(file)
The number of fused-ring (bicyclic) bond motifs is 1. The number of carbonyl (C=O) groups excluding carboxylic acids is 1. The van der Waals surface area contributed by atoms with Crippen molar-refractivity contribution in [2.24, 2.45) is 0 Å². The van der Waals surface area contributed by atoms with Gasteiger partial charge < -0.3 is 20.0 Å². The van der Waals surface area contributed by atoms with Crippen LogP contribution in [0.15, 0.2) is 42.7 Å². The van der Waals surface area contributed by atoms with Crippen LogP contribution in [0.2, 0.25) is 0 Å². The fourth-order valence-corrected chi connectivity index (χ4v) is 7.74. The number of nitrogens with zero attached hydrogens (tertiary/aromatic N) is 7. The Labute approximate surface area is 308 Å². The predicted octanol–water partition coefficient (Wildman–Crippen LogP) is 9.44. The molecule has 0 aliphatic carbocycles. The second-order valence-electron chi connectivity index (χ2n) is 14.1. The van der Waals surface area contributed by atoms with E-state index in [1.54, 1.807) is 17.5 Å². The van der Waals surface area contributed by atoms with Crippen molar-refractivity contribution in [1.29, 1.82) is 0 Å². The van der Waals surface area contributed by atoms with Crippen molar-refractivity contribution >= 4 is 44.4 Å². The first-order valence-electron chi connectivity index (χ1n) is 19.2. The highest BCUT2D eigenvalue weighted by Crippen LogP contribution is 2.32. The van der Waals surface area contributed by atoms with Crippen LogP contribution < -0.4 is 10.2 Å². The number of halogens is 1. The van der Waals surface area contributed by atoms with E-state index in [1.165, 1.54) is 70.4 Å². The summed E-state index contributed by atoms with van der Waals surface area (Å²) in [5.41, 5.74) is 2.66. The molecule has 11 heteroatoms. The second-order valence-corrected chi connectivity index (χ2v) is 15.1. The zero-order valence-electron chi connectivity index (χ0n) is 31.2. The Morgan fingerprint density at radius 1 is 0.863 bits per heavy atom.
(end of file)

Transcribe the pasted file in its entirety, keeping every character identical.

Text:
The number of fused-ring (bicyclic) bond motifs is 1. The number of carbonyl (C=O) groups excluding carboxylic acids is 1. The van der Waals surface area contributed by atoms with Crippen molar-refractivity contribution in [2.24, 2.45) is 0 Å². The van der Waals surface area contributed by atoms with Gasteiger partial charge < -0.3 is 20.0 Å². The van der Waals surface area contributed by atoms with Crippen LogP contribution in [0.15, 0.2) is 42.7 Å². The van der Waals surface area contributed by atoms with Crippen LogP contribution in [0.2, 0.25) is 0 Å². The fourth-order valence-corrected chi connectivity index (χ4v) is 7.74. The number of nitrogens with zero attached hydrogens (tertiary/aromatic N) is 7. The Labute approximate surface area is 308 Å². The predicted octanol–water partition coefficient (Wildman–Crippen LogP) is 9.44. The molecule has 0 aliphatic carbocycles. The second-order valence-electron chi connectivity index (χ2n) is 14.1. The van der Waals surface area contributed by atoms with E-state index in [1.54, 1.807) is 17.5 Å². The van der Waals surface area contributed by atoms with Crippen molar-refractivity contribution in [1.29, 1.82) is 0 Å². The van der Waals surface area contributed by atoms with Crippen molar-refractivity contribution >= 4 is 44.4 Å². The first-order valence-electron chi connectivity index (χ1n) is 19.2. The highest BCUT2D eigenvalue weighted by Crippen LogP contribution is 2.32. The van der Waals surface area contributed by atoms with Crippen LogP contribution < -0.4 is 10.2 Å². The number of halogens is 1. The van der Waals surface area contributed by atoms with E-state index in [1.165, 1.54) is 70.4 Å². The summed E-state index contributed by atoms with van der Waals surface area (Å²) in [5.41, 5.74) is 2.66. The molecule has 11 heteroatoms. The second-order valence-corrected chi connectivity index (χ2v) is 15.1. The zero-order valence-electron chi connectivity index (χ0n) is 31.2. The Morgan fingerprint density at radius 1 is 0.863 bits per heavy atom.